The lead story in the Oklahoma Gazette August 7, 2013 edition is on atheism. It specifically is on atheism’s growth in the Bible Belt. By Bible Belt, Carmen Snyder’s well-written piece referred to Oklahoma. The human interest side of the story lies in the memorable exchange between CNN anchor Wolf Blitzer and Moore resident Rebecca Vitsmun. Blitzer asked if she thanked God for sparing her life in the May 20th tornadoes. Vitsmun’s response? “Actually,” she said, “I’m an atheist.”
The article goes on to give the depressing demographic trend for organized religion and for the growing number of those who don’t affiliate with any religion. It’s not a pretty picture for us who follow Christ and seek to show Him to others.
What interests me in this story is not so much the “what” of atheism but the “why.” Why is atheism increasingly finding a home in the Bible Belt? For Vitsmun, being raised a Catholic, I’ll give it to you in her own words: “I decided it was impossible for the god that I believed in to condemn billions of people in Asia, Africa, and across the world to eternal damnation for not knowing who Jesus was.” Her atheism was awakened by her compassion and sense of fairness.
Now, I’m not a Catholic, and I am not aware of all official Catholic teaching, but I don’t think the Catholic Church teaches what she said. I do know, to some extent, what the foundational document of the Christian church teaches.
The Holy Bible doesn’t teach that God condemns people for not knowing who Jesus was. Of course, this doesn’t mean that some, and perhaps even many people, won’t be condemned for something else, but it won’t be for not knowing who Jesus was.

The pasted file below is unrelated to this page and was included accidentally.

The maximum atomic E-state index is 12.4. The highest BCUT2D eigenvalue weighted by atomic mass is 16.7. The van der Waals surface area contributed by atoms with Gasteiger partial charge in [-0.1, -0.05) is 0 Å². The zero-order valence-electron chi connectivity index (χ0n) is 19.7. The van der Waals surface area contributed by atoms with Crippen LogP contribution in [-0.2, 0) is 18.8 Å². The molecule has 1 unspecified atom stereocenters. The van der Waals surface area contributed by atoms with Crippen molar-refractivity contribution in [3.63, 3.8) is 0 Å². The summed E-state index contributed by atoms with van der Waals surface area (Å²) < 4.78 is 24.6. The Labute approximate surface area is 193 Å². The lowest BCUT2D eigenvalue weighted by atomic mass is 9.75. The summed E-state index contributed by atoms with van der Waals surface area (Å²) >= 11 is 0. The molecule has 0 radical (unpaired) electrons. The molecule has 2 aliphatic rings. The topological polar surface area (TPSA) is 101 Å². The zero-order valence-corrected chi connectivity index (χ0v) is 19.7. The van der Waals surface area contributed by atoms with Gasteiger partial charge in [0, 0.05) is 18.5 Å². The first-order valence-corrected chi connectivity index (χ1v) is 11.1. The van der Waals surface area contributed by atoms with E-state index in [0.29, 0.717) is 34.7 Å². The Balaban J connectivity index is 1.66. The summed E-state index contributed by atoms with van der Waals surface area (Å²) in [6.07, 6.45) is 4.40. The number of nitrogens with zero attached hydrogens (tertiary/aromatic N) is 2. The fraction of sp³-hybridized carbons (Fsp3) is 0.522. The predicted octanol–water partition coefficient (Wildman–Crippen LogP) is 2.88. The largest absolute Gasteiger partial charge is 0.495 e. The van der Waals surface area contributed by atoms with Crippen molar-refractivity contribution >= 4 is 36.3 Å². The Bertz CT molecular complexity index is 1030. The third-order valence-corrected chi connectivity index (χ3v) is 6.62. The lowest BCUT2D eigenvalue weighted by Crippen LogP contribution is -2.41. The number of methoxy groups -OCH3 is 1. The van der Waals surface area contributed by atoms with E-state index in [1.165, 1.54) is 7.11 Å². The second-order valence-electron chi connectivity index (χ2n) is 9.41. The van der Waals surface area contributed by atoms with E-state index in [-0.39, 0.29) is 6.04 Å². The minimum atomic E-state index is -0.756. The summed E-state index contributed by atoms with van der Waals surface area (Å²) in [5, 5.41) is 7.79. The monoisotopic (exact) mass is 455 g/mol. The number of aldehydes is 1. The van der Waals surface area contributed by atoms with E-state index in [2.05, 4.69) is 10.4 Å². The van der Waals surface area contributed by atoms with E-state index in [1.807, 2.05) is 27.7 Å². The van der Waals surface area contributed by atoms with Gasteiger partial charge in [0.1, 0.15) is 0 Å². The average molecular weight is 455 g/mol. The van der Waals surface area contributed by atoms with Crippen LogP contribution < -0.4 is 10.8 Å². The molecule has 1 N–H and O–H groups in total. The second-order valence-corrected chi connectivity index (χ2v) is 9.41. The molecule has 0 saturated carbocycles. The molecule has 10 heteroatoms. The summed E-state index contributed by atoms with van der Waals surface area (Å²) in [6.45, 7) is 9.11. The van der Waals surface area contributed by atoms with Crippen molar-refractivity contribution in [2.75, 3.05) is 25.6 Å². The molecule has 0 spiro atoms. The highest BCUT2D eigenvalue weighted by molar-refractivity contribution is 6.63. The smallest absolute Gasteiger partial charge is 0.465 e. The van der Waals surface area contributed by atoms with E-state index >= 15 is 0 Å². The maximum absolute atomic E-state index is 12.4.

How could she miss this? Jesus Himself said that He didn’t come to destroy people’s lives but to save them. People’s lives were already in ruin.
More condemnation is not the need of the day. Aren’t we to be about the same thing as Jesus? This is actually what the Bible does teach. Again, how could someone go from this to atheism? Someone who was raised Catholic. Of course it could happen to someone raised Baptist, and it has.
Perhaps we are making it too easy to be an atheist these days. Christians are increasingly painted by society as intolerant hate-mongers. What can we do to make it more difficult for our next generations to turn to atheism?
I believe the words of Jesus have at least a sliver of the answer. Jesus said, “May they be one as We are one. I am in them and You are in Me. May they be made completely one, so the world may know You have sent Me” (John 17:22-23, HCSB). Jesus said that if we are “one” the world will know that God the Father sent Jesus. It’s a oneness that is found only between true Christians. He even gives the parameters of that oneness, and it is deep, tough, full of grace and complete.
Jesus elsewhere said, “I give you a new command: Love one another. Just as I have loved you, you must also love one another. By this all people will know that you are My disciples, if you have love for one another” (John 13:34-35, HCSB). Perhaps if we work more at love for one another, through the ups and downs, then people, even our own people will believe in the God who sent Jesus.
Perhaps they will even believe that we are His disciples. It would be harder for Rebecca to fall into atheism when people around her are holding up a safety net of love. The kind of love that Jesus wants us to share all around.